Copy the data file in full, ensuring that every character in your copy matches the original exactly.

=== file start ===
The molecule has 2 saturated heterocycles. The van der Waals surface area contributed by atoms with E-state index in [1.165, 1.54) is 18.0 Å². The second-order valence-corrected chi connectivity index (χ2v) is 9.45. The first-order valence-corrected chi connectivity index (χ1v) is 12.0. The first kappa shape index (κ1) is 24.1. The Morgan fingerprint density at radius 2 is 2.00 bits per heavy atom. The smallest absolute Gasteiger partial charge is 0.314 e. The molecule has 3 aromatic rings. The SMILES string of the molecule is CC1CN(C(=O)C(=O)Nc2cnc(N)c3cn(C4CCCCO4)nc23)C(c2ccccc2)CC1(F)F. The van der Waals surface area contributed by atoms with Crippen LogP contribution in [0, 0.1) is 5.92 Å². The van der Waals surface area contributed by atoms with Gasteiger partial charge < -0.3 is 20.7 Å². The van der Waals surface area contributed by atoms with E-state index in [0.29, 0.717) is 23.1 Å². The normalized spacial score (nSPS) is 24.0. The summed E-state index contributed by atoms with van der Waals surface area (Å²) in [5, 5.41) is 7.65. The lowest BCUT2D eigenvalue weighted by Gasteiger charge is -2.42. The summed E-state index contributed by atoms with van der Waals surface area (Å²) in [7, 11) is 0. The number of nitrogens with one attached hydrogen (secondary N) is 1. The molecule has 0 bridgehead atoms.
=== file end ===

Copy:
The molecule has 2 saturated heterocycles. The van der Waals surface area contributed by atoms with E-state index in [1.165, 1.54) is 18.0 Å². The second-order valence-corrected chi connectivity index (χ2v) is 9.45. The first-order valence-corrected chi connectivity index (χ1v) is 12.0. The first kappa shape index (κ1) is 24.1. The Morgan fingerprint density at radius 2 is 2.00 bits per heavy atom. The smallest absolute Gasteiger partial charge is 0.314 e. The molecule has 3 aromatic rings. The SMILES string of the molecule is CC1CN(C(=O)C(=O)Nc2cnc(N)c3cn(C4CCCCO4)nc23)C(c2ccccc2)CC1(F)F. The van der Waals surface area contributed by atoms with Crippen LogP contribution in [0, 0.1) is 5.92 Å². The van der Waals surface area contributed by atoms with Gasteiger partial charge < -0.3 is 20.7 Å². The van der Waals surface area contributed by atoms with E-state index in [0.29, 0.717) is 23.1 Å². The normalized spacial score (nSPS) is 24.0. The summed E-state index contributed by atoms with van der Waals surface area (Å²) in [5, 5.41) is 7.65. The lowest BCUT2D eigenvalue weighted by Gasteiger charge is -2.42. The summed E-state index contributed by atoms with van der Waals surface area (Å²) in [7, 11) is 0. The number of nitrogens with one attached hydrogen (secondary N) is 1. The molecule has 0 bridgehead atoms.